What is it?
Colophony, also known as rosin, is the sticky sap that comes from coniferous trees, such as pine and spruce trees. Its “stickiness” makes it useful in a wide range of cosmetics, topical medication, and industrial products.

How do I avoid it?
Skin contact with colophony is required for it to cause a rash. Discontinuation of exposure to products containing colophony should result in improvement and/or resolution of your dermatitis. Products made in the U.S. for topical use have the ingredients listed either on the product package or the box that contains it, so check the labeling of your skin care products for this ingredient.

If there is not enough information, ask your pharmacist. At work, request a Safety Data Sheet (SDS) to help identify potential sources of exposure.

Avoiding contact with colophony may be difficult because of its widespread use. Exposure can occur from many different sources.

Inform your health care provider and dentist that you are allergic to colophony and ask for preparations that do not contain colophony or any of the other allergens to which you are likely to react.

  • Skin Care/Cosmetics:
    • Mascara
    • Lipsticks
    • Eye shadows
    • Concealer creams
    • Foundations
    • Nail varnish
    • Depilatory waxes
    • Hairspray
    • Rouge
    • Transparent soaps
    • Hair removing wax
    • Dental floss
    • Sunscreens
  • Adhesives and glues: sticking plasters, salicylic acid plaster
  • Asphalt products
  • Cements, glues, putties, caulking (lens coating, rubber, shoe, thermoplastic tiles)
  • Chewing gum
  • Cleaners, solvents, and soaps (clothing, leather, office machines)
  • Clothing (pre-washes, tackifier)
  • Corrosion inhibitors
  • Dentistry: cements, impression pastes, dressings, cavity varnishes, topical medications, antiseptics, sealants in root canal treatment
  • Grease and lubricant thickener, axle grease
  • Household items: grease removers for clothes, shoe wax, polish (floors, cars, furniture), laundry soaps, fly strips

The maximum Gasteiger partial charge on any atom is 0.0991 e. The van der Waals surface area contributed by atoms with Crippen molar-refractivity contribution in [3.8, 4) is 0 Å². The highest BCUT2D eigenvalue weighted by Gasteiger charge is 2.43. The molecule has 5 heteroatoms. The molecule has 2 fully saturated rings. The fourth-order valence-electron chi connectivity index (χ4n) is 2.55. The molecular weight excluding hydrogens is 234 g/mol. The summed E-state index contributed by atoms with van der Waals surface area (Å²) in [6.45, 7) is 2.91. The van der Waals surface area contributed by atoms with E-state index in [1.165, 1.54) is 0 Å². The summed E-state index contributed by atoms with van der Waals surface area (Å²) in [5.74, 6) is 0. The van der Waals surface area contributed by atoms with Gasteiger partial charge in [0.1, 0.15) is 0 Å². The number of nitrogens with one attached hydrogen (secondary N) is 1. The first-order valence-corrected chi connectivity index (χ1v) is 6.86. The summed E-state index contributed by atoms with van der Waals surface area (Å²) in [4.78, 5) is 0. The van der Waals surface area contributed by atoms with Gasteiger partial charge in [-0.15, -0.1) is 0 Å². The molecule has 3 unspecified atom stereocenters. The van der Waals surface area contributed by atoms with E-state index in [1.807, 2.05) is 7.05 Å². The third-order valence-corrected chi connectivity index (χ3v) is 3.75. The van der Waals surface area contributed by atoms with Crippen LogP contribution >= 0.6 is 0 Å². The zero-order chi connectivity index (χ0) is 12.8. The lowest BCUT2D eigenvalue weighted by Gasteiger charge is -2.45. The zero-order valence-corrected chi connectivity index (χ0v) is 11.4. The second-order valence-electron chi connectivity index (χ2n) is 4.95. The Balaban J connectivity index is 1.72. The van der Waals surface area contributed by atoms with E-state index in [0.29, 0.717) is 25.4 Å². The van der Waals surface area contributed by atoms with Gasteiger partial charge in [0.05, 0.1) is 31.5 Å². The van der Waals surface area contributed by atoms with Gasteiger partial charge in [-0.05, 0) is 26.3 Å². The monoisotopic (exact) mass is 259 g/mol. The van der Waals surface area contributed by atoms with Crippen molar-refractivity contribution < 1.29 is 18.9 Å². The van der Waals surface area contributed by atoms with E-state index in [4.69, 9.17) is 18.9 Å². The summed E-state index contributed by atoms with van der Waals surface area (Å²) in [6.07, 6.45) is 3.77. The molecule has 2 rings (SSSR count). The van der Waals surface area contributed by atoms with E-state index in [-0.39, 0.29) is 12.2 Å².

• Inks: printing, ceramic, marking pens, felt tip, water-fast artist pens
  • Linoleum, floor coverings, tiles, adhesive bedding, cements
  • Machine belts in industry
  • Medicines: wart removers, cold sore creams, diaper creams, hemorrhoid creams, sprays, disinfectants, insecticides, ointments, plasters, preservatives, first-aid ointments, blister creams
  • Oils: core oil, cutting oil, tall oil
  • Ostomy products
  • Paint, enamels, varnishes, lacquers, mastics, sealants, stains Colophony (Rosin)
  • Paper products: one of the largest single uses of colophony is in the manufacture of paper and paperboard (used for sizing, coating, finishing), especially newsprint and magazine, listing paper, glossy paper, photographic paper, price labels, stickers
  • Plastics (surface coating) and polyethylene
  • Recreational: sport racket handles, athletic grip aids, golf club grips, bows for stringed instruments, fireworks, ski wax, match tips, modeling clay
  • Sawdust, firewood, and resin from pine, balsam, spruce trees
  • Soldering products, welding flux
  • Tape: insulation tape (electric and thermal), jointing tape, medical tapes
  • Veterinary medications: adherents, drawing salves, hoof ointments and softeners, blister creams, first-aid ointments
  • Waterproofing agents
  • Waxes: car, tree grafting, floor, furniture, physiotherapy, sealing, shoemaker, ski
Other names for colophony:
  • Abietic acid
  • Abietic alcohol
  • Abietyl alcohol
  • Abitol
  • Colophonium (cosmetic name)
  • Dercolyte ZS
  • Dertomal 18
  • Dertophene 18
  • Foral 105
  • Granolite SG
  • Gum Rosin
  • Hercolyn D
  • Methyl abietate alcohol
  • Resina terebinthinate
  • Rosin
  • Rosin gum
  • Staybelite 10
  • Tall oil
  • W-W wood rosin
Potential cross-reacting/co-reacting substances:
  • Abietic acid and its derivatives
  • Abitol (hydroabietyl alcohol mixture)
  • Balsam of Peru
  • Dihydroabietyl alcohol
  • Fragrances, essential oil
  • Maleopimanic acid (in maleic-modified rosins)
  • Oil of turpentine
  • Other plant materials including chrysanthemum
  • Pine resin
  • Spices (nutmeg, paprika, mace, cloves)
  • Spruce resin
  • Wood tars, especially juniper tar (oil of Cade)

How safe is it?

Hang tight. We're thinking.